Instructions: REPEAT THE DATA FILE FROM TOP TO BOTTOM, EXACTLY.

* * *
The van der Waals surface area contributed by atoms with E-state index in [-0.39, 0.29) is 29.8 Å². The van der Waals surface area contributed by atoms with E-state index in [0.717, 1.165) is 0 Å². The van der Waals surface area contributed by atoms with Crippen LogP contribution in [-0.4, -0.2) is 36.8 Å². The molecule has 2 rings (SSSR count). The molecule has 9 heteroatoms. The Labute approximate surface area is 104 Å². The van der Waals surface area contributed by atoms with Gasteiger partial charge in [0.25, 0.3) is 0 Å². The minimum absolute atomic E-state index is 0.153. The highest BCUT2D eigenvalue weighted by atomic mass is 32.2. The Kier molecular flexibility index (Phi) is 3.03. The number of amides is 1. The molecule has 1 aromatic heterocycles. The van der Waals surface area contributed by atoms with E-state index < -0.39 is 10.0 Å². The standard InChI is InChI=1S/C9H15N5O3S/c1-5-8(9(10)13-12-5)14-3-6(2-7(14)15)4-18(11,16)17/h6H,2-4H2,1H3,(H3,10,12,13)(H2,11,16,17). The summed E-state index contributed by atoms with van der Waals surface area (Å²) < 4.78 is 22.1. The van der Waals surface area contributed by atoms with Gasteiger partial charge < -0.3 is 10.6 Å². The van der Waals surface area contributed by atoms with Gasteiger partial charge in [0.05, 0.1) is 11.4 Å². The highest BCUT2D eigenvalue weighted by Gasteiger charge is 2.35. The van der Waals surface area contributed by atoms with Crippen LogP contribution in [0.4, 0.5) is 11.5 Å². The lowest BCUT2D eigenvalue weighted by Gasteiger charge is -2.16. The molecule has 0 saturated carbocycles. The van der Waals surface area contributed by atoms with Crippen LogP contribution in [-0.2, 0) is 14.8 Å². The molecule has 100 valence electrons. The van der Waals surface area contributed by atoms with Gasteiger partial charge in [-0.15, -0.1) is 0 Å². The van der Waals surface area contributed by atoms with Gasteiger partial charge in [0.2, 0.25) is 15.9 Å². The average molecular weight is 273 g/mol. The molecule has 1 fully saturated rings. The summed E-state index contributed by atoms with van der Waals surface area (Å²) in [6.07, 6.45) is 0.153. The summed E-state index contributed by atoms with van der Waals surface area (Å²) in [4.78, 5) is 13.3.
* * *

The van der Waals surface area contributed by atoms with E-state index in [-0.39, 0.29) is 29.8 Å². The van der Waals surface area contributed by atoms with E-state index in [0.717, 1.165) is 0 Å². The van der Waals surface area contributed by atoms with Crippen LogP contribution in [-0.4, -0.2) is 36.8 Å². The molecule has 2 rings (SSSR count). The molecule has 9 heteroatoms. The Labute approximate surface area is 104 Å². The van der Waals surface area contributed by atoms with Gasteiger partial charge in [0.25, 0.3) is 0 Å². The minimum absolute atomic E-state index is 0.153. The highest BCUT2D eigenvalue weighted by atomic mass is 32.2. The Kier molecular flexibility index (Phi) is 3.03. The number of amides is 1. The molecule has 1 aromatic heterocycles. The van der Waals surface area contributed by atoms with E-state index < -0.39 is 10.0 Å². The standard InChI is InChI=1S/C9H15N5O3S/c1-5-8(9(10)13-12-5)14-3-6(2-7(14)15)4-18(11,16)17/h6H,2-4H2,1H3,(H3,10,12,13)(H2,11,16,17). The summed E-state index contributed by atoms with van der Waals surface area (Å²) < 4.78 is 22.1. The van der Waals surface area contributed by atoms with Gasteiger partial charge < -0.3 is 10.6 Å². The van der Waals surface area contributed by atoms with Gasteiger partial charge in [0.05, 0.1) is 11.4 Å². The highest BCUT2D eigenvalue weighted by Gasteiger charge is 2.35. The van der Waals surface area contributed by atoms with Crippen LogP contribution in [0.4, 0.5) is 11.5 Å². The lowest BCUT2D eigenvalue weighted by Gasteiger charge is -2.16. The molecule has 0 saturated carbocycles. The van der Waals surface area contributed by atoms with Crippen LogP contribution in [-0.2, 0) is 14.8 Å². The molecule has 100 valence electrons. The van der Waals surface area contributed by atoms with Gasteiger partial charge in [-0.15, -0.1) is 0 Å². The van der Waals surface area contributed by atoms with Gasteiger partial charge in [0.2, 0.25) is 15.9 Å². The average molecular weight is 273 g/mol. The molecule has 1 fully saturated rings. The summed E-state index contributed by atoms with van der Waals surface area (Å²) in [6.07, 6.45) is 0.153. The summed E-state index contributed by atoms with van der Waals surface area (Å²) in [4.78, 5) is 13.3.